36-year-old tree takes center stage inside Virginia Beach restaurant

·2 min read

They call it “The Garden” in Italian for a reason.

Inside Il Giardino Ristorante at the Oceanfront, a ficus tree towers over the middle of the dining room.

It has captured attention of customers for 36 years. The ficus, which stands about 20 feet tall, was planted by Tony Gargiulo, the restaurant’s original owner, in 1985, about six months after Il Giardino opened.

The first tree he tried to cultivate there didn’t survive, but the ficus thrived.

It grew out of a hole in the ground and through an opening in the floor. At the end of each night, servers pour water from pitchers into the hole.

The tree’s arching branches span about 6 feet long. Its green leaves press against the glass windows of the restaurant’s atrium, soaking in the sunlight.

“It just flourishes,” said Brian Getz, who has worked at Il Giardino for 23 years. The Italian restaurant on 10th Street has an authentic, vintage feel. Plush, semi-circle booths hug couples on date nights in the dimly-lit dining room.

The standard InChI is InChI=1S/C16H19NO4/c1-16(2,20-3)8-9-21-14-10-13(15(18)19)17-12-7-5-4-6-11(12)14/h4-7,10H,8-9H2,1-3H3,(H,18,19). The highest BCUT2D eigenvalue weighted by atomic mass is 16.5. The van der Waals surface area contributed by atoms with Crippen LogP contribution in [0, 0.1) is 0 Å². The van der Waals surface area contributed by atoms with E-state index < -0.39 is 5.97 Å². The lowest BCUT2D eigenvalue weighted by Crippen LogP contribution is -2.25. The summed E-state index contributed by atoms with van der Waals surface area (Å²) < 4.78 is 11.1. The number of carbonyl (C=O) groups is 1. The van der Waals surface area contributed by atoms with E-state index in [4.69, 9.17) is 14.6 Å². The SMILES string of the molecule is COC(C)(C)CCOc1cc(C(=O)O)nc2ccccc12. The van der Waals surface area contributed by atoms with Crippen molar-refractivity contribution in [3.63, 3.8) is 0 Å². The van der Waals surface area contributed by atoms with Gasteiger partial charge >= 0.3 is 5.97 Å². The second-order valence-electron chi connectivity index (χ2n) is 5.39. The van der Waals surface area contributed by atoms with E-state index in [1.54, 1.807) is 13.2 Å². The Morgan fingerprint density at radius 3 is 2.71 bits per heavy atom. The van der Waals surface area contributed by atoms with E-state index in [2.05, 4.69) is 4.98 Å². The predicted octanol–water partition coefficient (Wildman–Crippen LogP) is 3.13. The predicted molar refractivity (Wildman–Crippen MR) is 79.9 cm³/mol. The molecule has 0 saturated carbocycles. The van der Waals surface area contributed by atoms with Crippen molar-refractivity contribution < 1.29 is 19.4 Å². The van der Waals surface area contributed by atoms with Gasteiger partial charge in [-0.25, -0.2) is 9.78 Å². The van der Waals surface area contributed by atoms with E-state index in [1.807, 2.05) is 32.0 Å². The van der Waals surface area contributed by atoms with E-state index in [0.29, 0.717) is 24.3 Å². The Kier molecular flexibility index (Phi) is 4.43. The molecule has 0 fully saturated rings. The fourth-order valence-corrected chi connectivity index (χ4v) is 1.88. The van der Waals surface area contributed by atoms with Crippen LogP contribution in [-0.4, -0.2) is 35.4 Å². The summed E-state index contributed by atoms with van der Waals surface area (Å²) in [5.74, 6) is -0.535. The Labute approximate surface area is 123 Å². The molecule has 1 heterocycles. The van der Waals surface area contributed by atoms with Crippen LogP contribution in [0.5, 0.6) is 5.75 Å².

Adding to the romantic ambiance, string lights woven around the ficus’s multiple trunks fill the room with a warm glow.

During the holiday season, Getz climbs a ladder to hang red bulbs on the tree. He also tidies it up twice a week in the fall before the restaurant opens.

On Thursday morning he pulled a white tablecloth from a stack of clean linens and slung it over his head and shirt like a superhero’s cape. Then he grabbed one of the tree’s long, sturdy trunks with both hands and shook it.

Spent leaves fell like snow over him, landing at his feet. He worked in a circle around the base of the tree, shaking several of the trunks until he was out of breath. Then he grabbed a broom.

“I’ve never seen a leaf fall on a dinner plate,” said Augustus Brown, who has worked in Il Giardino’s kitchen for years.

Twice a year, the tree is pruned by a professional arborist, said Maryann Carr, Il Giardino’s manager.

“It’s a little boy’s haircut,” she said, leaning her head back to look at the top of the tree. “You can see the light again.”

Stacy Parker, 757-222-5125, stacy.parker@pilotonline.com

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